I have checked out some of the sights – I’m not a crammer – and walked about in the different neighbourhoods (antique-y San Telmo, Recoleta aka home of the Stepford clones, Bristol-like Punta Madura, Centro) but I feel like I’ve seen Buenos Aires before. Are these cities all just starting to blend together after decades of travel? I’ve know for a few years now – let’s say 10 – that big cities are not a draw for me any longer but is it possible to feel a sense of ennui in one, while on ‘the journey’. Buenos Aires – is it fair to say its you, not me? Or have I got it the other way around. Am I missing something?
In a few days, I’ll hit my 6 month anniversary of being ‘on the road’. Its been 6 months since I lived in space I can call my own, slept in my own bed (knowing for sure it’ll be a bed bug free night), cooked a meal comfortably in my own kitchen, showered to a tune in my own bathroom, and curled up on my sofa with a wall of books surrounding me. Privacy and comfort are hard to come by when travelling on a tight budget, and I’ve been making the best of the trade-off but 6 months is a good point in time for a big sigh and a few deep breaths.
Travelling like I do – hostels, couchsurfing, renting a room in an air BnB for a few short days if I need a treat, moving every so often, relying on someone else’s cooked food when I don’t have access to a kitchen, and the presence of ethics in a ranch/stable manager – necessitates a giving up of control over multiple aspects of my life, and for someone that loves having the basics nailed down (starting with a quiet banana oatmeal breakfast), I can tell you its been hard at times. It certainly brings up the question of how to travel in the future.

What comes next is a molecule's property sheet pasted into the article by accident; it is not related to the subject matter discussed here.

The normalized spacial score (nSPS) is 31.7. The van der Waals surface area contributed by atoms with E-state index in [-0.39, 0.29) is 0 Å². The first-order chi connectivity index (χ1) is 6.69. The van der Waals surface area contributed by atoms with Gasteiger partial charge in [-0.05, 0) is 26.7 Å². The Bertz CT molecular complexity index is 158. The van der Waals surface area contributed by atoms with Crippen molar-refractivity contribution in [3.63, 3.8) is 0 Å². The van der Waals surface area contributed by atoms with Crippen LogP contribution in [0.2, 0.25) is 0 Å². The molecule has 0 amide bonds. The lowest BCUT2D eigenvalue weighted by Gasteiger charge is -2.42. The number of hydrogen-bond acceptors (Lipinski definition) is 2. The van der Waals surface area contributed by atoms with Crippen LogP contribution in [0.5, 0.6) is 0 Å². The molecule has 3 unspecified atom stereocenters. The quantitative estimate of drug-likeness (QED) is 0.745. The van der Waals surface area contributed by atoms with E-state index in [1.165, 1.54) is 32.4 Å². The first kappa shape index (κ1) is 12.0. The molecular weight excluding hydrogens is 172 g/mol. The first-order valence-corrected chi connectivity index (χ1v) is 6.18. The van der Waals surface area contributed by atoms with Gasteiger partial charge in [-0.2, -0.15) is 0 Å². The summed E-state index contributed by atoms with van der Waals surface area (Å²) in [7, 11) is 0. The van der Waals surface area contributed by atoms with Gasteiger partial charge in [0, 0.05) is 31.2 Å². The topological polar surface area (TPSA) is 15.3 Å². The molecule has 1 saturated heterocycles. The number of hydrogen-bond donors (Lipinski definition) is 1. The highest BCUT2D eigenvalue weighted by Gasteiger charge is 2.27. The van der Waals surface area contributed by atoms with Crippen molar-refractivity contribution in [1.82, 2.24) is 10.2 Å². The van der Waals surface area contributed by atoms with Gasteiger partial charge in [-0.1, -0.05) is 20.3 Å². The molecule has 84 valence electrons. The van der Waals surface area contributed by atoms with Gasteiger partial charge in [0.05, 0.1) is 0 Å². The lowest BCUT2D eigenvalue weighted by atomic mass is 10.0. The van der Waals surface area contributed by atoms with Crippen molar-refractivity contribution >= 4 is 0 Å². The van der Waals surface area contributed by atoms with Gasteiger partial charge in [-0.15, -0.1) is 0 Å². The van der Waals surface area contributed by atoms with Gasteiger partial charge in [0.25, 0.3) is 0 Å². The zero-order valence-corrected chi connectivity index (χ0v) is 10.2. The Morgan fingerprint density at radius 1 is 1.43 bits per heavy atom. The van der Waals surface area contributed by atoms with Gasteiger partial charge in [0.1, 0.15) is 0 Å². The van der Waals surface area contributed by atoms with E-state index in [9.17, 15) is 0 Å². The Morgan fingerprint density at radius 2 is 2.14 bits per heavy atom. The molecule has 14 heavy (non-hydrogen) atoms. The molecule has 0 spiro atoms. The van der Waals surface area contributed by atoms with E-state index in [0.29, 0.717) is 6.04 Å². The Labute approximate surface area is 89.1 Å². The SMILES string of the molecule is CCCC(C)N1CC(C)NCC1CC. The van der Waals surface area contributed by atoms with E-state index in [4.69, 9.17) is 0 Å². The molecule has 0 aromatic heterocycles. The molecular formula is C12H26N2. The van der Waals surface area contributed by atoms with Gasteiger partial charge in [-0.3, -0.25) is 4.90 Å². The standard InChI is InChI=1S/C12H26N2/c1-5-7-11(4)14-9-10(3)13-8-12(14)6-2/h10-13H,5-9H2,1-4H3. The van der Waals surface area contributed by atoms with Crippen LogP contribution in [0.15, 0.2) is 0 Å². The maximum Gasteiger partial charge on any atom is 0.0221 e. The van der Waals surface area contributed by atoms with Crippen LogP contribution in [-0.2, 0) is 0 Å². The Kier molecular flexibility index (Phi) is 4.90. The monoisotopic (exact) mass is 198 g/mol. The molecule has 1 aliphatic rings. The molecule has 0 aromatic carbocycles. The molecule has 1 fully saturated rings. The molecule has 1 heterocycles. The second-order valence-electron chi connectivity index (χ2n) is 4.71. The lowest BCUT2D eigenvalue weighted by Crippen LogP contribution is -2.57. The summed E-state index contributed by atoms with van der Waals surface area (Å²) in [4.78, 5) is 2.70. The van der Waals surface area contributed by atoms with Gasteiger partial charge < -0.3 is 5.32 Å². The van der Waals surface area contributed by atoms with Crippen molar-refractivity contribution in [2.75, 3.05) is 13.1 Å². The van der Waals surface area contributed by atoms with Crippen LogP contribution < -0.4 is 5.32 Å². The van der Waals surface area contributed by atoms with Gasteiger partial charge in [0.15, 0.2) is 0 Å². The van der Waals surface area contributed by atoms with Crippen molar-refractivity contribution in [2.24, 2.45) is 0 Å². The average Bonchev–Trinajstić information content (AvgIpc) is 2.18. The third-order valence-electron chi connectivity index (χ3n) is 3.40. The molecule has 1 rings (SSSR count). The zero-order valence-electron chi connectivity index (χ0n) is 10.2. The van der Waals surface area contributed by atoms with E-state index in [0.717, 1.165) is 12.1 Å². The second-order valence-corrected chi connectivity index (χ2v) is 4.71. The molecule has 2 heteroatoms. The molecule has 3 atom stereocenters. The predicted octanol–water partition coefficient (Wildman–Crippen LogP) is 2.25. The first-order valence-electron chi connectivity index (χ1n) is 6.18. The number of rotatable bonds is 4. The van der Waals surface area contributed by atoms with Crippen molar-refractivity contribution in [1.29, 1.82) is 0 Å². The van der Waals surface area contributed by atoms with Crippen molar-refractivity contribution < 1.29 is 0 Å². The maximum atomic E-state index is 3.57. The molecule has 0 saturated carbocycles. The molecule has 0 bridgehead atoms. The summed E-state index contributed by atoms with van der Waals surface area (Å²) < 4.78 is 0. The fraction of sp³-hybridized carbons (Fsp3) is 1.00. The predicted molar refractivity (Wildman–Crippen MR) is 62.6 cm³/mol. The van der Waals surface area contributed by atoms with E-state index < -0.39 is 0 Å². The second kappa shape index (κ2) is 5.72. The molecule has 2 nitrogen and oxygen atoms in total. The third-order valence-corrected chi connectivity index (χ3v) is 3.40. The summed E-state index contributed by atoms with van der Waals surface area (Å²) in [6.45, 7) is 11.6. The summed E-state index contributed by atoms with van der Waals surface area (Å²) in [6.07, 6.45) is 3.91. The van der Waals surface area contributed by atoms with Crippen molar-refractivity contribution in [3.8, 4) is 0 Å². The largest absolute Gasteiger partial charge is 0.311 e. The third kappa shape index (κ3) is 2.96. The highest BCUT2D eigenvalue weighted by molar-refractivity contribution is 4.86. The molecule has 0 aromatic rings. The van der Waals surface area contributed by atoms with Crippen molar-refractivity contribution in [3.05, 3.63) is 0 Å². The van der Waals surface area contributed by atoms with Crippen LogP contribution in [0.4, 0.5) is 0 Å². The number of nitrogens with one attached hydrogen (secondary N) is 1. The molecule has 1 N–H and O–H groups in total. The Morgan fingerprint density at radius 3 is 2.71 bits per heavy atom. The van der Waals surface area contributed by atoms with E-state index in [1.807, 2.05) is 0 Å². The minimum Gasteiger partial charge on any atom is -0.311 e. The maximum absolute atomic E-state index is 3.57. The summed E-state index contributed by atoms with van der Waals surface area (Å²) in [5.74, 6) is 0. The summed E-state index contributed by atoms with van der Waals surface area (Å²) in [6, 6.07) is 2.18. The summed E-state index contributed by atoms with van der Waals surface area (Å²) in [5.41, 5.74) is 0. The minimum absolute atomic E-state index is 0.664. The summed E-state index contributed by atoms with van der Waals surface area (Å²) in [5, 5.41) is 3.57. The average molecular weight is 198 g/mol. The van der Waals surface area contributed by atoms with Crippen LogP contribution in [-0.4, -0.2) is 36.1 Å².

At this point, I’m just killing time until polo season starts in 2 days and I make my way to a polo club in Pilar, the polo capital of the world, to try my hand at volunteering with polo ponies. With the experiences I’ve had in Mexico and Maui, stepping into a new one feels a bit like sticking my hand into a legit free-for-all cookie jar and then having someone jump out of a corner in that Scream outfit (don’t ask me why) and yell – BOO! Well, we’ll just have to see how it goes, don’t we.
Maui is what happened after Mexico – an incredibly last minute bit of decision making on my part. I’m less inclined to call it a brain fart, although that phrasing wouldn’t be entirely inaccurate. Let’s just say that weighing the merits of the decision was a spottily vague process, at best.